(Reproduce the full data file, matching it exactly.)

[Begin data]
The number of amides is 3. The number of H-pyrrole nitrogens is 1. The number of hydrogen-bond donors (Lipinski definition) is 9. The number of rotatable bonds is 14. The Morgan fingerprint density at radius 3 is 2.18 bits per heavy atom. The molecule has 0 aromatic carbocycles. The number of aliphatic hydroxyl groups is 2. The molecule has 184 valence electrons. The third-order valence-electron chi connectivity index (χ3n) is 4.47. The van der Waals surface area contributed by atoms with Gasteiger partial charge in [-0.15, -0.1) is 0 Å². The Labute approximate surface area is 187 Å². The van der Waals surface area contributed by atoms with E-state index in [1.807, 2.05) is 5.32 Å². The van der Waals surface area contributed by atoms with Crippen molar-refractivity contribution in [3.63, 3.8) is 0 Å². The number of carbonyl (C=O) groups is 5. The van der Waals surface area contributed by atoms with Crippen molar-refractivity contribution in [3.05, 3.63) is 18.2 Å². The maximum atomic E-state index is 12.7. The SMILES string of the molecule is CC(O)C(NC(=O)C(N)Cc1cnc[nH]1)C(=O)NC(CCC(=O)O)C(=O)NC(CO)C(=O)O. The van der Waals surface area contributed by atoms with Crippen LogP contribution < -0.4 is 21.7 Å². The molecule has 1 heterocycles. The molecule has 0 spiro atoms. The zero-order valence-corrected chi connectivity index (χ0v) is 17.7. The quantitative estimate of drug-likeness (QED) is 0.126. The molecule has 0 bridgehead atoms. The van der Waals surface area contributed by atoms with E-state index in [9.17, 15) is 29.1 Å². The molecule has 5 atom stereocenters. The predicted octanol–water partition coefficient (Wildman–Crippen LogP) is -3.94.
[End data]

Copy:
The number of amides is 3. The number of H-pyrrole nitrogens is 1. The number of hydrogen-bond donors (Lipinski definition) is 9. The number of rotatable bonds is 14. The Morgan fingerprint density at radius 3 is 2.18 bits per heavy atom. The molecule has 0 aromatic carbocycles. The number of aliphatic hydroxyl groups is 2. The molecule has 184 valence electrons. The third-order valence-electron chi connectivity index (χ3n) is 4.47. The van der Waals surface area contributed by atoms with Gasteiger partial charge in [-0.15, -0.1) is 0 Å². The Labute approximate surface area is 187 Å². The van der Waals surface area contributed by atoms with E-state index in [1.807, 2.05) is 5.32 Å². The van der Waals surface area contributed by atoms with Crippen molar-refractivity contribution in [3.63, 3.8) is 0 Å². The number of carbonyl (C=O) groups is 5. The van der Waals surface area contributed by atoms with Crippen molar-refractivity contribution in [3.05, 3.63) is 18.2 Å². The maximum atomic E-state index is 12.7. The SMILES string of the molecule is CC(O)C(NC(=O)C(N)Cc1cnc[nH]1)C(=O)NC(CCC(=O)O)C(=O)NC(CO)C(=O)O. The van der Waals surface area contributed by atoms with Crippen LogP contribution < -0.4 is 21.7 Å². The molecule has 1 heterocycles. The molecule has 0 spiro atoms. The zero-order valence-corrected chi connectivity index (χ0v) is 17.7. The quantitative estimate of drug-likeness (QED) is 0.126. The molecule has 0 bridgehead atoms. The van der Waals surface area contributed by atoms with E-state index in [9.17, 15) is 29.1 Å². The molecule has 5 atom stereocenters. The predicted octanol–water partition coefficient (Wildman–Crippen LogP) is -3.94.